Rick Scott and other like-minded industry representatives have made their views known. Meanwhile only a handful of expert witnesses in favor of the single-payer option have been allowed to testify in the many congressional hearings on health care reform held this year...
One of them was Dr. David Himmelstein, who is with me now. Dr. Himmelstein is on the faculty at Harvard Medical School and serves as head of the Division of Social and Community Medicine at Cambridge University, where he practices as an internist.
He and his partner Dr. Steffi Woolhandler founded the advocacy group Physicians for a National Health Program.
Also with us is Dr. Sidney Wolfe, the acting president of the non-partisan group Public Citizen. He's been director of that organization's health research group since its creation in 1971. Dr. Wolfe also teaches internal medicine at Case Western Reserve and is a senior associate in the Department of Health Policy and Management at Johns Hopkins University. He edits the website worstpills.org.
Welcome to you both.
DR. SIDNEY WOLFE: Nice to be here.
BILL MOYERS: Dr. Wolfe, I am puzzled as a journalist as to why this subject of single-payer, whether one is for it or against it, seems totally out of the debate in Washington. It's just not on the table. And it's not in the- on the radar screen of the press. Why do you think that is?
DR. SIDNEY WOLFE: I think the reason is, unfortunately, simple and frightening. Which is the power of the health insurance industry. Whereas, only about one out of 14 people trust the insurance industry as being honest and trustworthy.
BILL MOYERS: That's a poll?
DR. SIDNEY WOLFE: It's a Harris poll last fall. One out of 14 people think that the health insurance industry is honest and trustworthy. On the other hand, in Washington, they're in bed with the health insurance industry. Just as Wall Street and the banks have bought the Congress to get what they want in terms of the bailout, the health insurance industry has bought and influenced members of Congress and the President so much that they don't even consider the possibility of a plan that doesn't have a health insurance industry.
DR. DAVID HIMMELSTEIN: That's the big problem here is people want to find a solution that they can get through without a big fight with the insurance industry. Unfortunately it's economically and medically nonsensical - you can't actually have a health care program that works, if you keep the insurance industry alive.
BILL MOYERS: Well, then how do you account for the fact that so many people in other polls say, "We're satisfied with what we have for health care, and we don't want it taken away from us"?
DR. DAVID HIMMELSTEIN: Well, people are satisfied many times with their doctor and with the hospitals they go to. And most Americans aren't sick and don't actually have experience of their health insurance. But when you get sick, and actually have to use your insurance, that's when people find out the dark side of the policies they have. Huge co-payments, huge deductibles.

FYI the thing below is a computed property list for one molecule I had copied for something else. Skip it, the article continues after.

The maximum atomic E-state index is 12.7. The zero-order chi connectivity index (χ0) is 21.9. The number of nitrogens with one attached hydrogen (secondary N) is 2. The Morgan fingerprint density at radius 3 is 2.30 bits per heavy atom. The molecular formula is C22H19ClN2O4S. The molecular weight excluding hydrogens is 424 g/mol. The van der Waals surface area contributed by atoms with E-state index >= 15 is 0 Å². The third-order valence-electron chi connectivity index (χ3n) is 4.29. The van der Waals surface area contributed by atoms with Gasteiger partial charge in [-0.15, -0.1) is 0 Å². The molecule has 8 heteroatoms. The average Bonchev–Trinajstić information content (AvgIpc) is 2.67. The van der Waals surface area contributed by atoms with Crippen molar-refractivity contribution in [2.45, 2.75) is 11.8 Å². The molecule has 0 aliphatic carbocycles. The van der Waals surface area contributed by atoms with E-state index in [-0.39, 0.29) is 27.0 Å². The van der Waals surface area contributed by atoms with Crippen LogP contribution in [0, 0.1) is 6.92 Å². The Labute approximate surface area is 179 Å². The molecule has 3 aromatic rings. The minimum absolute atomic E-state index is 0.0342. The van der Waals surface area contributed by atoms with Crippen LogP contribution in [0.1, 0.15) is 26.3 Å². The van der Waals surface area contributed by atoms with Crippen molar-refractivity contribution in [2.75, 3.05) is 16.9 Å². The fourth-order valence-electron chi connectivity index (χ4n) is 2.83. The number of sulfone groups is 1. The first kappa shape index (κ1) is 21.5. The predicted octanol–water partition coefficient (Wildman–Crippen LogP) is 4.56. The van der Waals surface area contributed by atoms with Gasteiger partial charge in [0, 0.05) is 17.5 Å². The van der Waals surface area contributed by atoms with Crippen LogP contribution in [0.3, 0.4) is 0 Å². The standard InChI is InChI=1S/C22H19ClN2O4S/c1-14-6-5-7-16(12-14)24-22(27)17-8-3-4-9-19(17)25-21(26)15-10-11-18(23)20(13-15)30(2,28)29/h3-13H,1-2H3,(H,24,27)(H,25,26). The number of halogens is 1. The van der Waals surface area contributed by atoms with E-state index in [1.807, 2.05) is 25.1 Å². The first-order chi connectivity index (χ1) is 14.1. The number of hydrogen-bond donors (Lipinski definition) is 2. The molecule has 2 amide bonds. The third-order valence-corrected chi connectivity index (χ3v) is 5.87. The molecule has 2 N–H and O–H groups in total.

We did a survey of people filing for bankruptcy in courts around the country. Half of the bankruptcies are medical bankruptcies in this country. And of those medical bankruptcies, three quarters of those people had insurance, at least when they first got sick. But people have insurance that goes away after they actually need it.
BILL MOYERS: But why in the dozen or so hearings that I've tracked in Washington recently on health care reform have there been so few advocates of the single-payer?
DR. SIDNEY WOLFE: The seats at the table, or the witnesses at the hearing are, in a sense, controlled by the health insurance industry. They don't want someone essentially saying, "We don't need a health insurance industry. We can do what most other countries in the world have done. Have the government collect the money and pay the bills and get rid of all these people who are wasting $400 billion a year on excessive administrative costs."
So, we have got a fragmented health insurance industry. And it thrives on being fragmented. The drug countries make much more money with the fragmentation, because there's no price control. The insurance companies make much more money, 'cause they can push away people who aren't going to be profitable. The only people that suffer are the patients.
It's- 1968, I was one of a group of physicians that disrupted the American Medical Association's convention, because they were saying then, and in, for all practical purposes it's still true, "Health care is not a right. It's a privilege." And we said, quietly, as we took over the microphone, "That's wrong." We're now 41 years later, and it's still a privilege. And too many people in this country don't have that privilege. It's resulting in huge numbers of people being ill, sick, and almost 20 thousand people dying a year because they don't have health insurance.
DR. DAVID HIMMELSTEIN: And there's big money being made. I mean, that's the basic problem here. There are billions being made from the private health insurance industry, from the drug industry, and that gets spread around Washington. The biggest recipients of insurance money, of drug money, are the powerful people who chair the committees, who decide what witnesses testify. President Obama himself received huge amounts of insurance money.
BILL MOYERS: But then let's establish what single-payer is. Can you do that succinctly?
DR. DAVID HIMMELSTEIN: It's what we used to call national health insurance. So government collects the money for health care from taxes, you don't pay premiums, instead you pay taxes, and pays all the bills. Hospitals remain privately owned and operated. Doctors remain mostly in private practice. But their bills go to the government insurance program, just as they do today with Medicare, but we'd be able to streamline the payment system if we had only one payer instead of Medicare being one among many.